bidders have not had the financial wherewithal to pay cash.
However, all of the investors interested in the Tekel tobacco
operations can pay cash and, given the proffered interest
rate, Sarisu expects that the winning bidder will choose to
do so. The PA can either accept the highest bid, or put the
finalists through an open auction, which could occur as early
as November.

8. (SBU) The PA intends to sell the state,s 66 percent
stake, retaining only a &golden share8 to guarantee a
continued supply of refined petroleum products to the Turkish
military. There are no other restrictions on the purchaser,s
ability to reduce capacity or production levels (currently,
85-88% of capacity). Although Tupras has an estimated 76%
market share and supplies a majority of Petkim,s feedstock,
PA VP Koktas claimed that the sale will not attract
Competition Authority attention, since Tupras, market share
will not increase as a result of the sale, and Tupras,
individual refineries complement each other, and cannot
realistically be sold other than as a going concern.
(Nevertheless, a World Bank official with whom econoffs spoke
expressed concern about the competition issues.)

9. (SBU) The sale has attracted much attention, from
Russian companies, domestic investors, and consortiums. The
PA is not aware of any interest by U.S. companies, but notes
the possibility that they are participating in consortia. The
PA expects 3-4 companies to be serious bidders. Analysts
expect the company to sell for up to $2 billion.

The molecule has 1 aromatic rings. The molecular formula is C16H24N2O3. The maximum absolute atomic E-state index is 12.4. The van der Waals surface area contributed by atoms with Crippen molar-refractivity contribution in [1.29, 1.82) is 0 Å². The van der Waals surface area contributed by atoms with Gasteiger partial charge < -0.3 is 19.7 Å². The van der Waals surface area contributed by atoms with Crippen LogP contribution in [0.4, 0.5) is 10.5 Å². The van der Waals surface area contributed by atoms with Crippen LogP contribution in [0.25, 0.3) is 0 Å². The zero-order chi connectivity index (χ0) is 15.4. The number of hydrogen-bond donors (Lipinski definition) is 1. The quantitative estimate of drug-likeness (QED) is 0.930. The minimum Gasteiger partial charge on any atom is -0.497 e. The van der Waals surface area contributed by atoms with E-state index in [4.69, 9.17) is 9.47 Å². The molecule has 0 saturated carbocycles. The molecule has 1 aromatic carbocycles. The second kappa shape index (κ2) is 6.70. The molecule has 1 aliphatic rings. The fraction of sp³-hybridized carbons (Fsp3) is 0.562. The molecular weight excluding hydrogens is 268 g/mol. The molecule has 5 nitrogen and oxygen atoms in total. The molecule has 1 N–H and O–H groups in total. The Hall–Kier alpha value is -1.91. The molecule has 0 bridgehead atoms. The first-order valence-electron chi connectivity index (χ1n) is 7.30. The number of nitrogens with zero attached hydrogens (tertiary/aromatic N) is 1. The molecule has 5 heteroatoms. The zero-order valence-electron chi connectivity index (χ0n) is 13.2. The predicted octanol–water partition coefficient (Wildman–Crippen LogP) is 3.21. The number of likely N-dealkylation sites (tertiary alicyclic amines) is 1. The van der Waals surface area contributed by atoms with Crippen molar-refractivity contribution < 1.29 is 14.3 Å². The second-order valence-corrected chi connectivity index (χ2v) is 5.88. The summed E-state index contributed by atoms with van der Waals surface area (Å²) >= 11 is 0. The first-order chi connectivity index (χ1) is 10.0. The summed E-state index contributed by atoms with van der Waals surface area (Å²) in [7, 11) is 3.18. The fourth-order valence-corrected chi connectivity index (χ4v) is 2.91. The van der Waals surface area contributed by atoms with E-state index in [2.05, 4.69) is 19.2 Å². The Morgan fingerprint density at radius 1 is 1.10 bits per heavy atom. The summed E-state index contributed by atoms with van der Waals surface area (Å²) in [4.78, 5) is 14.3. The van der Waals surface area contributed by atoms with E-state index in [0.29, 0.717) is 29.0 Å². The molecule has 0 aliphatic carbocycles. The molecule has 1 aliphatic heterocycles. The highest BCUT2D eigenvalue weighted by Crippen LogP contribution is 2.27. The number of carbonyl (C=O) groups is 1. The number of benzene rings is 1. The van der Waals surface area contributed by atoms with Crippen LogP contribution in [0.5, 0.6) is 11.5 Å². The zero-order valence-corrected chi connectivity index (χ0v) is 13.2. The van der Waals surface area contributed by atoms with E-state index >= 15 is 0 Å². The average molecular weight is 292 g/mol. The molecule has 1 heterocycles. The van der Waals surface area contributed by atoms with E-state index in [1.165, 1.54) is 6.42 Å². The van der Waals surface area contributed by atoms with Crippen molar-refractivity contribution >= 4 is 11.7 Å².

10. (SBU) Bids had been due October 2 (itself an extended
date), but the PA has extended the deadline to November 23.
PA VP Koktas has given two reasons for the extension: First,
bidders have requested additional time in which to complete
their due diligence; and second, when Parliament reconvenes
in October, the GOT will submit a new law that will
liberalize the petroleum market. This law will permit
refineries to engage in distribution activities, which should
increase the value of Tupras. The GOT expects Parliament to
approve this law quickly.

11. (SBU) In September, Tupras employees staged brief work
stoppage. However, Koktas has told econoffs that Tupras
itself does not have excess workers and that the stoppage was
intended to protest the privatization of Petkim, whose
workers belong to the same union.

12. (SBU) The unfortunate history of this privatization is
detailed in Ref C. The bidding was reopened on August 26,
2003, with a November 18, 2003 deadline. The PA, and all five
prior bidders, agree that at least $1 billion in capital will
need to be invested in order to modernize the company. As
such, the Uzan bid of $605 million, while criticized by
President Erdogan and others as &cheap,8 would appear to be
at the high end. PA expects a sale by year-end.

13. (SBU) Under the Electricity Market Law, the state's
generation assets and most of the distribution assets (but
not the transmission system) are to be privatized. The
national grid has been divided into thirty-three distribution
grids, and turned over to the PA, which to date has sold one.
Prior to sale of the others, the independent regulatory
agency EMRA is supposed to establish regional tariffs that
will more closely reflect actual costs (and thus render the
grids more attractive); however, per Ref E, this effort is
currently deadlocked, for political reasons. Another problem
is pending litigation that resulted when the GOT canceled 14
regional operating contracts in order to permit a full
ownership sale. The World Bank thinks that the main problem
is &too many players.8 No easy or quick solution can be

14. (SBU) PA officials have advised econoffs that the sale